McQueen and the Violet Fog Review
From the jungles of Brazil comes a complex, mellow, balanced gin.. excellent.
Review McQueen and the Violet Fog
Made in: Jundiai, Brazil, by Sovereign Brands
Method: Copper pot still, Vapor Infused,
40% alcohol/80 proof
Botanicals 21: Juniper, basil, rosemary, fennel seed, calamansi lime, star anise, acai, lemongrass, pomelo, jasmine, more
Style: Modern gin.
This is a gin that screams mystery, and that’s how they market it. From the mysterious looking bottle that reminds us of the symbols of the illuminati to the confounding story on the back about a concert, an enigmatic club, and the words which make up the name of the gin, McQueen and the Violet Fog.
Clearly my social upbringing was a little lacking there because my first thought about the name was to remember the old television series Night Court, and wonder what the heck Mel Torme had to do with this gin. Then I realized it was Violet Fog, not the Velvet Fog, and Night Court, quite rightly, was banished to the sections of my brain that handle trivia and fond memories.
It turns out that the story on the back is a poem, or fragment thereof by Instagram poet Atticus about a fictional rock concert. In any case it’s certainly mysterious sounding - and the bottle’s logo, a crown over an eye, comes from that poem too.
The gin I think is meant to be that way too. They certainly didn’t go for simple, but created a gin with 21 different botanicals, made in small batches of 500 liters at a time.
While this is clearly meant to be a great mixing gin, it hits it out of the park for those who like to sip gin on the rocks. It’s smooth, mellow, and has a load of complexity. Even neat it offers only a tiny bit of heat.
The taste is like a good meal, herbaceous, substantial, and well balanced with citrus. You can clearly taste hints of pepper (likely from grains of paradise, or peppercorns themselves), lemongrass, licorice, jasmine, rosemary and more. Each sip shows a bit more complexity. It’s remarkably well balanced and bright and far too easy to drink for its own good.
On the palate it’s cool and dry with lingering hints of orange, spice, and juniper.
McQueen seemed like it would be an excellent mixer, so I expected big things when I tried to make some cocktails.
It made a very solid martini, good, but even dry it seemed a bit wetter than I usually like. It didn’t quite elevate the martini, but it did a more than workmanlike job. I personally think the vermouth sort of washed out some of the subtlety I found when drinking this with just ice. That said it was excellent in a dirty martini.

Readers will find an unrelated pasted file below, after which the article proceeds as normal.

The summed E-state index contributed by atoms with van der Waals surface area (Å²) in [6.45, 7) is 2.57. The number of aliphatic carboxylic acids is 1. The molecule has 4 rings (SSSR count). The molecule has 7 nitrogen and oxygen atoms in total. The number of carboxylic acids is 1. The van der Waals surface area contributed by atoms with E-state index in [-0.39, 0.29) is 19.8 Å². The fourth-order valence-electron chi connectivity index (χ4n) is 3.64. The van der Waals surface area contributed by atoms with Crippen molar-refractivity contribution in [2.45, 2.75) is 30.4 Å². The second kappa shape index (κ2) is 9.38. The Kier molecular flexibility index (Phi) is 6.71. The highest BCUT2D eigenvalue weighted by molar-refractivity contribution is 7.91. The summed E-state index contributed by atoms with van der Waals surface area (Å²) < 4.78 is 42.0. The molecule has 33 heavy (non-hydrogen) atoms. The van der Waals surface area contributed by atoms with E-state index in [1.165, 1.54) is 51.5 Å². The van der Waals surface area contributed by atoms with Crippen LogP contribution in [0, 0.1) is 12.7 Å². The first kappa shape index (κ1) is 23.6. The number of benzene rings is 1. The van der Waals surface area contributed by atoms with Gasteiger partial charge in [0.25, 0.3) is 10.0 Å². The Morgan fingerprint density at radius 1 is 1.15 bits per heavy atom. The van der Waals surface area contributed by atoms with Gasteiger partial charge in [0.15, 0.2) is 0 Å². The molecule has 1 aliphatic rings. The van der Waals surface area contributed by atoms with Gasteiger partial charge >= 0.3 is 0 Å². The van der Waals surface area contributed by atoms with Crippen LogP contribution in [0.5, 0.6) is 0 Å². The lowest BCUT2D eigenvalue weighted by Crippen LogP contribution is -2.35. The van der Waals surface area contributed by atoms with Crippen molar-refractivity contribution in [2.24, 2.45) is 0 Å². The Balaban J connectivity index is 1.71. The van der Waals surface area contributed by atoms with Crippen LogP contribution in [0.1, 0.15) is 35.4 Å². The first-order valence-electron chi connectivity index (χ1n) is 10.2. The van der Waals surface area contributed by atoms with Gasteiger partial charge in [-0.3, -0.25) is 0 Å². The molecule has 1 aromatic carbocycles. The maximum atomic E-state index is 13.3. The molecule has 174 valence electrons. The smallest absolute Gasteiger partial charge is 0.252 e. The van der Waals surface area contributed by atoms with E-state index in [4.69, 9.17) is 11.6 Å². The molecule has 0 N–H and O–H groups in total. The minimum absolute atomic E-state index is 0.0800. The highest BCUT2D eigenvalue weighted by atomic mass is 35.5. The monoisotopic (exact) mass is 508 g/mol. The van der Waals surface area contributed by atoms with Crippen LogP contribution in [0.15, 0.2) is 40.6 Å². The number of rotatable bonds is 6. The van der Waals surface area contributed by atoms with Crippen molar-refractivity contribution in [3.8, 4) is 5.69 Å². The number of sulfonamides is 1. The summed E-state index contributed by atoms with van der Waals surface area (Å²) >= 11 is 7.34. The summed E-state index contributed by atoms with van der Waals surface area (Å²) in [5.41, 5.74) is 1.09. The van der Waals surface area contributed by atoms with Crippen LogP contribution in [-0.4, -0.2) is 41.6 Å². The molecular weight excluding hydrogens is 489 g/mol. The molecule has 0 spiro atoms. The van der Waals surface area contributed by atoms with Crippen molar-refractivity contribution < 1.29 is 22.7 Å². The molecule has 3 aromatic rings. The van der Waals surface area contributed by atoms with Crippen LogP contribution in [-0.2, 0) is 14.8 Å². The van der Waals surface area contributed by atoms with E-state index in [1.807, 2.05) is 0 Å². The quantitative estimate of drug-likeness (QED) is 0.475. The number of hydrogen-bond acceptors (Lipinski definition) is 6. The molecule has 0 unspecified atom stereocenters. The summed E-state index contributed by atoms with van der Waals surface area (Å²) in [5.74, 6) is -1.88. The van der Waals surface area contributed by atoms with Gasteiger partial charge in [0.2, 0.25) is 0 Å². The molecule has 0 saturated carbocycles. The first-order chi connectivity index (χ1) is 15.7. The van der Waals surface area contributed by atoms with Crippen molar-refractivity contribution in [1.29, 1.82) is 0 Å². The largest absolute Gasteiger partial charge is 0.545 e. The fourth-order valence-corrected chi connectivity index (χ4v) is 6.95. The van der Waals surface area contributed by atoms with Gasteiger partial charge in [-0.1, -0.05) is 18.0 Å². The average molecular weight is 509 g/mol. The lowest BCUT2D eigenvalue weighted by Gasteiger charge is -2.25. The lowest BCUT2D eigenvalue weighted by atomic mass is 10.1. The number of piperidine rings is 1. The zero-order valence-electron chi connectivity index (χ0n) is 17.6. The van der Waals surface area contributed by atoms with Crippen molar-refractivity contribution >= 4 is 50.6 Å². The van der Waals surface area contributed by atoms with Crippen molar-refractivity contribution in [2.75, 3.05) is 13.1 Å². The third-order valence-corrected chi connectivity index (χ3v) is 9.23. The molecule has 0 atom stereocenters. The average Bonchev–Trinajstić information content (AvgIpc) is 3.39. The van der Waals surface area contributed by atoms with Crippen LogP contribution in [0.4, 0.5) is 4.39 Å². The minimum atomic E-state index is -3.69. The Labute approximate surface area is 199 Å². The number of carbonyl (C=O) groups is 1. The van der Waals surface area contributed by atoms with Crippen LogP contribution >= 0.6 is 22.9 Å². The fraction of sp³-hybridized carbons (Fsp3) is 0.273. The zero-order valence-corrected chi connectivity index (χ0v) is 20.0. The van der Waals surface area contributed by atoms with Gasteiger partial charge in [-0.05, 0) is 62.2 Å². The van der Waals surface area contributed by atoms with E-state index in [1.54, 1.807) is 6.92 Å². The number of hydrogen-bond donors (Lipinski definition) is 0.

Figuring out which tonic water would do best with this gin was a bit of a challenge, but in the end I decided to go with Fever Tree’s traditional Indian tonic water.
In terms of cocktails, I tried it in two - and it mixed extremely well in an Aviation, and almost as well in a Bees Knees. I think it would do quite well in a French 75 or a gin fizz.
This is a beautifully balanced gin that is very easy to drink. It’s a good mixing gin, elegant, and extremely complex yet still mellow. In terms of sugarcane based gins this one stands out. Whether you drink it straight or in a cocktail, it’s simply a good gin.
My favorite way to drink it was straight, with just a hint of tomato water.
Overall rating: 92. This one is just lovely. Complexity and balance with layers of flavor make this so much more interesting than even some of the better gins on the market.
What you need to know about reviews: All my reviews are my honest opinions based upon my own personal tasting. I am NOT a paid reviewer, and no compensation was given, or expected. I may from time to time choose to do a second review and amend my opinion of a product, should I feel like it and find my review criteria has evolved, or that I’ve found it different at a later date. That said, as I’m unlikely to repurchase anything I thought was less than very good to excellent, it would be by chance or at the request of a distiller who thought I rated them very unfairly - BUT even then, whatever you get will always be my honest opinion.